Some days Bill Lagattolla fields 500 to 600 phone calls from Lee DeWyze fans. • A besotted group from Minnesota wandered into his store, Mount Prospect Paint, this week just to see where the "American Idol" finalist used to sell paint.
"I don't mind. He's our guy," said Lagattolla, the shop owner who employed DeWyze off and on for the past six years and today sells "Vote for Lee" T-shirts. • "It's been pandemonium, but it's been great."
Lagattolla hasn't seen anything yet and he knows it. • He's heard of those Idol hometown celebrations. • "I can't wait," he said.
"American Idol" hometown celebrations are given to the top three contestants on the show. If DeWyze, 24, makes it that far May 12, Mount Prospect will have a scant two days to throw together the daylong event, which attracts MTV, "Access Hollywood," People Magazine and anywhere from 5,000 to 20,000 fans.
Fox, the broadcasting company that airs "American Idol," won't discuss the parades, but former host towns said they've had to pay for security, setup and cleanup out of their own village budgets - which in one case cost $40,000.
Going into this week, DeWyze is among this season's final six contestants. If he survives three more weeks, Mount Prospect is looking at hosting a parade, concert and thousands of DeWyze fans May 14.
Mount Prospect started mapping out parade routes and looking into possible concert venues this week. Money will be a problem since the village has no "American Idol" budget and village officials won't know for sure if they'll be hosting the celebration until two days before the event, said Maura El Metennani, Mount Prospect's public information officer.
"We're super excited for Lee," she said. "This just isn't something we've budgeted for, so we're doing the best we can."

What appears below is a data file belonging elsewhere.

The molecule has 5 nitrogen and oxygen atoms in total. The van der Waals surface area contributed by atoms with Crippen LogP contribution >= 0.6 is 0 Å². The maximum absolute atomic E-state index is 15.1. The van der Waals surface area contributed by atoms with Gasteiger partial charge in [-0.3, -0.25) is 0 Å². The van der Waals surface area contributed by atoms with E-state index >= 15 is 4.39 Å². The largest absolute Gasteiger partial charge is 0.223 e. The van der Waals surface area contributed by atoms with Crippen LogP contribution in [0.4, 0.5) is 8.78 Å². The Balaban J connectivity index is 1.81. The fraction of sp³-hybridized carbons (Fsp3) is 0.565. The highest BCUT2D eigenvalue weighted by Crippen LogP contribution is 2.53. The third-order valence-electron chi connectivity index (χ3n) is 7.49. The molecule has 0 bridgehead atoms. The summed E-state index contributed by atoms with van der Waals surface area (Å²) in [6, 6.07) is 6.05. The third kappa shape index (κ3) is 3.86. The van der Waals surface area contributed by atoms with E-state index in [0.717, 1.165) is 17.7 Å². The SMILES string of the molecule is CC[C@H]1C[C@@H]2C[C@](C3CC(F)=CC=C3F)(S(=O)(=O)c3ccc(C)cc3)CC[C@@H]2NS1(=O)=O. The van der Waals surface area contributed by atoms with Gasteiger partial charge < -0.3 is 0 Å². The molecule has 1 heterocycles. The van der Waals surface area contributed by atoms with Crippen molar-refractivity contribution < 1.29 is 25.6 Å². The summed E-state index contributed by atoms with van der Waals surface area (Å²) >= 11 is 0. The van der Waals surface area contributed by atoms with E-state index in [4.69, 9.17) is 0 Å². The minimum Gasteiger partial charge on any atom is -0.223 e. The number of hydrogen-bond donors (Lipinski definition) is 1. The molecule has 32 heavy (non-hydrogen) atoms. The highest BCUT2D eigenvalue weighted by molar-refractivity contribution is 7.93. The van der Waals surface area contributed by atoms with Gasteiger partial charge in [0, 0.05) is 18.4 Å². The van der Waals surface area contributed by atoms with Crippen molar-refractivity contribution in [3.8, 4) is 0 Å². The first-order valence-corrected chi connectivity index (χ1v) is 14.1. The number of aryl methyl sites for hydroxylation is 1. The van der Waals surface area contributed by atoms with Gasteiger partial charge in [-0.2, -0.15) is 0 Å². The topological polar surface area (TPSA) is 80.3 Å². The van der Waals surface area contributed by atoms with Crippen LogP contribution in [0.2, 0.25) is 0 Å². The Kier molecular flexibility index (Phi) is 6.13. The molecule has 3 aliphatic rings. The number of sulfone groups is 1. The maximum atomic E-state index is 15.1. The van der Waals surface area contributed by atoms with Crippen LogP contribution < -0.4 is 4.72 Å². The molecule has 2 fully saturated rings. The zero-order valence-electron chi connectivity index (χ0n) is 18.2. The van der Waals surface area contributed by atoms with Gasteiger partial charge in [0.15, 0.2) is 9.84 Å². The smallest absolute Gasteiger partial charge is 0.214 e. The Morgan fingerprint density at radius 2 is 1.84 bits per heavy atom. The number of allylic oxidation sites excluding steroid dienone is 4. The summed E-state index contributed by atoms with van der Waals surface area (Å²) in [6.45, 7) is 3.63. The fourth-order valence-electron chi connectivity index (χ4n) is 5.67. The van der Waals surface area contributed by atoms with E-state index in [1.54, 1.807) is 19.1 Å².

Fox won't talk to Mount Prospect officials until DeWyze is in the top four. District 214 spokesman Venetia Miles said the school district could help out and host a concert at Prospect High School or Forest View High School. DeWyze attended both schools but didn't graduate from either.
Meanwhile, people who have hosted "Idol" celebrations in the past have some advice for Mount Prospect: Start planning now.
Thousands of miles from Mount Prospect, Rondi Knowlton considers herself a Lee DeWyze fan.
"Lee is fabulous. He has a really good chance of winning," Knowlton said. "He'll get a hometown parade for sure."
It's too bad Knowlton doesn't live closer. She's the administrative assistant in Murray, Utah, and helped plan a celebration for David Archuleta, the 2008 "American Idol" runner-up.
While Murray spent about $16,000, Conway, Ark., spent more like $40,000, mostly on extra police and security, said Jack Bell, the assistant to the mayor. Conway is hometown to Kris Allen, last year's "Idol" winner.
"From a security standpoint, you'll need a lot," Bell said. "At one point, there were like 5,000 people trying to grab him."
Conway's population is 53,000, similar to Mount Prospect's 56,000. Both cities are also suburbs of larger cities, as Conway is about 32 miles north of Little Rock.